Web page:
At 15:00 on New Year's Day 1995, work on the deck of the Norwegian Draupner oil platform was discontinued, standing isolated in the middle of the stormy North Sea. The wind had become too strong, the waves were blowing and it was no longer safe to be outside.
But one wave eclipsed the others. It was 84 feet tall – about two and a half times the size of a telephone pole – and was later called the "Draupner Wave". Fortunately, the monstrous swell did not reach the deck of the platform.
The Draupner Wave was the first scientific proof of a rare rogue or freak wave, a wave that suddenly appears and is at least twice the size of the surrounding waves. These volatile, colossal phenomena are considered as possible culprits for the still inexplicable sinking of ships in the open sea.
While there are still significant uncertainties surrounding the formation of rogue waves, a team of engineering scientists has successfully simulated a path where unusual waves can suddenly emerge from the sea. The researchers recreated a (smaller version) of a Draupner wave in a simulation pool and published their findings in the Journal of Fluid Mechanics .
"There is a heated debate about the physical mechanisms of how these things work," said Mark McAllister, a mechanical engineer at Oxford University and co-author of research. "We have shown the conditions that can support such a wave."
This simulation was obtained in the test tank of the University of Edinburgh with a diameter of 82 feet ocean conditions – proved that when a series of waves intersect at large angles (around 120 degrees), an unusual wave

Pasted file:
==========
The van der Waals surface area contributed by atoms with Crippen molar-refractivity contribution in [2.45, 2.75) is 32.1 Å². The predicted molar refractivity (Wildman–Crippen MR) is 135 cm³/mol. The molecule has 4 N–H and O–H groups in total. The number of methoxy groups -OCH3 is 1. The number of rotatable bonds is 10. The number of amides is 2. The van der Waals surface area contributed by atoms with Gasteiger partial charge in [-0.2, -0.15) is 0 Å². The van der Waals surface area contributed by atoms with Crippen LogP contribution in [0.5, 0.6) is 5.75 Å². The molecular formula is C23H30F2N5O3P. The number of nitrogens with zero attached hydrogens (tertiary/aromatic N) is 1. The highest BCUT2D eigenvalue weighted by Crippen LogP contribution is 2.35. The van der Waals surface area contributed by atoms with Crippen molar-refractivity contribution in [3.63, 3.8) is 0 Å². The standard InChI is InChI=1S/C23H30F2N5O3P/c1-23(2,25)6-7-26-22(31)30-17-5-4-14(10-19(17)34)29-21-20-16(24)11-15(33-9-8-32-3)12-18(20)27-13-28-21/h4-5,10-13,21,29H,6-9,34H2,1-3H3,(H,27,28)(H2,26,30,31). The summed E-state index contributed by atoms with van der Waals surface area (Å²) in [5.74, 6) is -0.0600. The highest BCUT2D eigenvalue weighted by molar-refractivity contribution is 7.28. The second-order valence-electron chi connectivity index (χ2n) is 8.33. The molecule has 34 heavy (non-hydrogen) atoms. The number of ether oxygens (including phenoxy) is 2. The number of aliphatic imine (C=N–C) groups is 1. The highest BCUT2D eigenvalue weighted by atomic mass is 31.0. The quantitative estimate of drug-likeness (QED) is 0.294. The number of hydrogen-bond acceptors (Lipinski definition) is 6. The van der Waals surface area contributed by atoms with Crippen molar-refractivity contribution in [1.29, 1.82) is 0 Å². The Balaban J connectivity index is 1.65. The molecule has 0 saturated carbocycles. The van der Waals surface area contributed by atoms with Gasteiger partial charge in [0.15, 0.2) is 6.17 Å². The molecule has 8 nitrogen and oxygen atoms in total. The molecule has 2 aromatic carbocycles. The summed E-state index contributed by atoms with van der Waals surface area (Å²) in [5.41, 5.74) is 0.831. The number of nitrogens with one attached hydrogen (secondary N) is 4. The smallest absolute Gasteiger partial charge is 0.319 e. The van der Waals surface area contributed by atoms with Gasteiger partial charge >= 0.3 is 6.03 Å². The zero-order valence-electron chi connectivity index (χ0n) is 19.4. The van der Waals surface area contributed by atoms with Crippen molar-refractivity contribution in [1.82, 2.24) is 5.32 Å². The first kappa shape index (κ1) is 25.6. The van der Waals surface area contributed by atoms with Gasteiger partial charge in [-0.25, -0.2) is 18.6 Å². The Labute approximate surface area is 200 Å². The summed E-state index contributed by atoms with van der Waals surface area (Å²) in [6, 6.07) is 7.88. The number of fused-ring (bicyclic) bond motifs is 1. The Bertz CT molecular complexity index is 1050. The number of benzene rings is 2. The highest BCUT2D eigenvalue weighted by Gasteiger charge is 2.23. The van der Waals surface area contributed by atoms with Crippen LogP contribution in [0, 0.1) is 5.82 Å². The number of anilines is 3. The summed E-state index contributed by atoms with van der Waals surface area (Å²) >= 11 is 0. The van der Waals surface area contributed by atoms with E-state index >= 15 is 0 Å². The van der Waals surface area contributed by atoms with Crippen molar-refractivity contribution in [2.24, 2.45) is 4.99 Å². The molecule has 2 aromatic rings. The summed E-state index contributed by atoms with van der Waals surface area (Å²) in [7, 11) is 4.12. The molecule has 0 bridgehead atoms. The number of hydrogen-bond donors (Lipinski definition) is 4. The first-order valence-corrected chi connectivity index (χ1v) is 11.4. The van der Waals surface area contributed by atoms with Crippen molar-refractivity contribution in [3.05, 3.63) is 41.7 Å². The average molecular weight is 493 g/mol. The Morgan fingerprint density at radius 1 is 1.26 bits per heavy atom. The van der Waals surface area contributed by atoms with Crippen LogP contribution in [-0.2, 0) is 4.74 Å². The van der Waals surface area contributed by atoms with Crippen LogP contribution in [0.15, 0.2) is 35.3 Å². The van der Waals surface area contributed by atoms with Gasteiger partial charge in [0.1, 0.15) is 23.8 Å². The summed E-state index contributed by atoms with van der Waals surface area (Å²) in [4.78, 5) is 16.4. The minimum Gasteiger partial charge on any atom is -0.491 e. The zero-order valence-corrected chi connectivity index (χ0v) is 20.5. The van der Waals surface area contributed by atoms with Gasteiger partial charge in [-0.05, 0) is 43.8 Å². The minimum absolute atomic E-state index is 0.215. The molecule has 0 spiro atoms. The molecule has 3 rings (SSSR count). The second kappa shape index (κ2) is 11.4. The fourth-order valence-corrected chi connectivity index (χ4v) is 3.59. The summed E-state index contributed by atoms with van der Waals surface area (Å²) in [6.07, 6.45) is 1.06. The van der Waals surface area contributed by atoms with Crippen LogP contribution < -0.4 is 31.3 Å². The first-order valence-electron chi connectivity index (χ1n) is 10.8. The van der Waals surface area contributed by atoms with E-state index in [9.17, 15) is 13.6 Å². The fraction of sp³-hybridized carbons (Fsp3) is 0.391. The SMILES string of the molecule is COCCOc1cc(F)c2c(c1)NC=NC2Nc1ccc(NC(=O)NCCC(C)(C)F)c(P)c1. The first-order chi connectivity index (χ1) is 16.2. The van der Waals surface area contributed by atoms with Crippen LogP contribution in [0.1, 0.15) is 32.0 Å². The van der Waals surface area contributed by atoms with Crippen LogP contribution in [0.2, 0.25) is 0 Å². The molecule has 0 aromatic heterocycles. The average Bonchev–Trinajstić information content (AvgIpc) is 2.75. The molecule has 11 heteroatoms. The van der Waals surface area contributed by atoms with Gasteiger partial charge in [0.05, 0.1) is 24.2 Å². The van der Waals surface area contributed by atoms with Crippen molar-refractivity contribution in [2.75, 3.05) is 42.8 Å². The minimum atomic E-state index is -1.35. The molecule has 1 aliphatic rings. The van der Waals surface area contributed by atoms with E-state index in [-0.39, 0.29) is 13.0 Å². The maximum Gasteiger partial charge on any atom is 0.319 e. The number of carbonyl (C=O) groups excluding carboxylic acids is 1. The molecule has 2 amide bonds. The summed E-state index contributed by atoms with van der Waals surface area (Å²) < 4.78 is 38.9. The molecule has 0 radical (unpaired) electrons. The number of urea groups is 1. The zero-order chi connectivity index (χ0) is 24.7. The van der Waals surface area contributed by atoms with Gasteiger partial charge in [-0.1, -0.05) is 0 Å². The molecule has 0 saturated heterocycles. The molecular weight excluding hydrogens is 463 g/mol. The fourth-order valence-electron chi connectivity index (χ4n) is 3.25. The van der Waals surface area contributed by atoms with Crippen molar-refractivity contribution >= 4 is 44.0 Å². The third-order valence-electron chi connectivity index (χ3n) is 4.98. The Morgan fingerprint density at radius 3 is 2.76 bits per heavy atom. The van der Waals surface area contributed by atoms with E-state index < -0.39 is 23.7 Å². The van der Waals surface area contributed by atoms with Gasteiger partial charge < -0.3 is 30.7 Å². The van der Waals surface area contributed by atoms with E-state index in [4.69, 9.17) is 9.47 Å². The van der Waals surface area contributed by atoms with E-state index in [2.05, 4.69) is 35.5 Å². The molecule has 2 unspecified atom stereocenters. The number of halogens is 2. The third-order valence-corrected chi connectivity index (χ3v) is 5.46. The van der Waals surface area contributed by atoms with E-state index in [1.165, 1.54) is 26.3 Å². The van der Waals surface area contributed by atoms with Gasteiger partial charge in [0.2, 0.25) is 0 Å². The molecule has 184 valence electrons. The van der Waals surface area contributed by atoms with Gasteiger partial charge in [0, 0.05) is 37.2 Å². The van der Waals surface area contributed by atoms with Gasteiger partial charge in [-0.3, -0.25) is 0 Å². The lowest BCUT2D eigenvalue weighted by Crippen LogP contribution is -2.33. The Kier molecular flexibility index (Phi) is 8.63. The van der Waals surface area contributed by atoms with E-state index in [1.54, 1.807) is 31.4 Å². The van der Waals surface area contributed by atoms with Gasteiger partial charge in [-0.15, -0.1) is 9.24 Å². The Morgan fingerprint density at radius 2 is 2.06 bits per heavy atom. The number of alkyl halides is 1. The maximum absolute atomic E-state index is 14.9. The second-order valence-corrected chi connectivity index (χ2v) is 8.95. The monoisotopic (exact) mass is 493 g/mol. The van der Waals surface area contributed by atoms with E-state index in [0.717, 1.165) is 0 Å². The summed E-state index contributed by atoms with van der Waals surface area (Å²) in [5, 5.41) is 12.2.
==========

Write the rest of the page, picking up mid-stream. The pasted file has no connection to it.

"It's an important piece of the puzzle," said Günter Steinmeyer, a physicist at the Max Born Institute for Nonlinear Optics and Short Pulse Spectroscopy who has been studying rogue waves.
He emphasized that it always did there is still much I know these little seen waves too not more than two decades after the famous Draupner event.
"About 20 years later, we firmly believe that they exist, but there are so many explanations," said Steinmeyer, who had no role in the study. "They are so rare."
"If you ask three scientists, you will probably hear four different stories, and everyone is sure that all other explanations are completely wrong," he added.
Creating a Draupner Engineers spent about two days intermeshing waves at different angles until they found the right combination. The wave looked very similar to the famous woodcut "The Great Wave of Kanagawa" from the early 1830s by the artist Hokusai.
"The resemblance to Hokusai's Great Wave was purely coincidental, but a very nice surprise," said Samuel Draycott, engineer at the University of Edinburgh and fellow student, by email.
"Only a few months later I read theories that Hokusai's Great Wave could actually be a so-called rogue wave," added Draycott.
Freak waves have been reported both in the open ocean and near shore, Draycott said. Accordingly, an understanding of when a rogue wave may arise can help seafarers or seafarers know when the conditions are ripe for a rogue, for example, two storms approaching from different angles.